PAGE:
U.S. officials were apparently unconcerned about the gross abuses of the funds with which they were entrusted. In one instance, the CPA transferred some $8.8 billion of Iraqi money without any documentation as to how the funds were spent. When questioned about how the money was spent, Admiral David Oliver, the principal deputy for financial matters in the CPA, replied that he had “no idea” and didn’t think it was particularly important. “Billions of dollars of their money?” he asked his interlocutor. “What difference does it make?”

In the end, none of this should be terribly surprising—the corruption, the indifference to human needs, the singular concern with controlling Iraq’s oil wealth. It was obvious from the moment that the Security Council, under enormous pressure from the United State, passed Resolution 1483. 

By systematically removing nearly every form of oversight from their self-imposed administration of Iraq, the United States and its allies laid the foundation for the looting of an entire nation’s wealth, abetted by their own wanton indifference to the needs and rights of Iraqis. Ten years after the start of the war, the CPA’s disastrous governance of Iraq stands alongside the country’s horrifying descent into violence as a dark legacy in its own right.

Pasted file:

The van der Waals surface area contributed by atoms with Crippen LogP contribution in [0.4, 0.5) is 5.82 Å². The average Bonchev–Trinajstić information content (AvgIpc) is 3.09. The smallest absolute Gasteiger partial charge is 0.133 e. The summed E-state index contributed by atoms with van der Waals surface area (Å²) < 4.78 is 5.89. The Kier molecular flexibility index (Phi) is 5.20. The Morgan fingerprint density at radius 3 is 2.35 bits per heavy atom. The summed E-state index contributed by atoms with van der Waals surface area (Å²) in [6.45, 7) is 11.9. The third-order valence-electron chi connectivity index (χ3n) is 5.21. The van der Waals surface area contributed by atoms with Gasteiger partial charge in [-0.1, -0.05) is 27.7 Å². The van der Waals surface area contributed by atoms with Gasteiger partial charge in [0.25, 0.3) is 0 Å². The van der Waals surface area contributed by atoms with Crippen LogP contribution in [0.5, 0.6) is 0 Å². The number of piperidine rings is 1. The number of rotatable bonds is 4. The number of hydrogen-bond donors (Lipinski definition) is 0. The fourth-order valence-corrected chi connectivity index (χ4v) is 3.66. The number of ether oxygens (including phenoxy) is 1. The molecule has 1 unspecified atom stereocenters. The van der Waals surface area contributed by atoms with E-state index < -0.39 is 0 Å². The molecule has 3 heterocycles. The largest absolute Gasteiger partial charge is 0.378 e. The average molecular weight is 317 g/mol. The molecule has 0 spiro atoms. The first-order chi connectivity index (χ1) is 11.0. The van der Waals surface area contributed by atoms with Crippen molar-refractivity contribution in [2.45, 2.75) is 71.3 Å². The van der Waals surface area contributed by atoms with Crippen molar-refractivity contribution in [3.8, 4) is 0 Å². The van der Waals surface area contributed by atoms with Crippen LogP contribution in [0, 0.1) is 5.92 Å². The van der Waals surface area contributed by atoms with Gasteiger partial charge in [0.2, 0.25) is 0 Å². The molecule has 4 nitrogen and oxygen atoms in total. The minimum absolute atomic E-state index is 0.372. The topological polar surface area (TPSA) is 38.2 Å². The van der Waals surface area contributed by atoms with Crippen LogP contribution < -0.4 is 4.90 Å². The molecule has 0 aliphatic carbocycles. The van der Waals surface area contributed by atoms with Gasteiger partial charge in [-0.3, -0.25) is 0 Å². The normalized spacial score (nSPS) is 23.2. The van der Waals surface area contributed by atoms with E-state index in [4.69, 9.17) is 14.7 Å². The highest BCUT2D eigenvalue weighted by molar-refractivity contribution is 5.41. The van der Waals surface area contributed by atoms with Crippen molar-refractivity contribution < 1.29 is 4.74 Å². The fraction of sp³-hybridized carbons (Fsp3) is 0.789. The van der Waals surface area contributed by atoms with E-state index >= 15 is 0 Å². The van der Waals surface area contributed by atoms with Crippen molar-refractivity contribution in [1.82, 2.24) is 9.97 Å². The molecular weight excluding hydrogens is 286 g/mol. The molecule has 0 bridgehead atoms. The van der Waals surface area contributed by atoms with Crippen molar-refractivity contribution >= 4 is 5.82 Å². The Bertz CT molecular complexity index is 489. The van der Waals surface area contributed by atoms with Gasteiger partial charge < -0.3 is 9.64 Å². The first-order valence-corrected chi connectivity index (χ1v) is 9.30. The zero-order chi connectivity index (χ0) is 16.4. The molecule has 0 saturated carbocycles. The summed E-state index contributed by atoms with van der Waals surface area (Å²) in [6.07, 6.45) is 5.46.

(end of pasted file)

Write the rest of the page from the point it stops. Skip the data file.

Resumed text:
This article was cross-posted from Foreign Policy in Focus.

8 thoughts on “America’s Other Dark Legacy in Iraq”

  1. Dulce Et Decorum Est III & A Taste of Armageddon
    (or the empire has no clothes but a disposition matrix)

    by michael hall

    In due homage to Horace, Owen and Mikhail i humbly nod
    for how sweet & glorious it must be to kill or die for God & country by pompous duty with dishonor
    so c'mon kiddies, any up for good jingo sport?
    who’s hungry & poor, who wants to play the hubris 'anything for profit' killing game?

    As effusively embedded newspapers rah rah their pied pier patriotism with journalistic integrity & objectivity ha ha!
    as a new battle lies just around the corner & armed forces day just weeks away hooray!
    rally loyal citizens to whitewash warm innocuous blood off disgraced musket & sullied polluted flag
    strike up the marching parade manifested by destiny down main street usa hey hey!

    Awaken & open thine eyes chauvinistic folk, visit & see your overseas deeds of nefarious brutality
    for as americans you're liable for this appalling tax-paid violence exported to hamlets & villages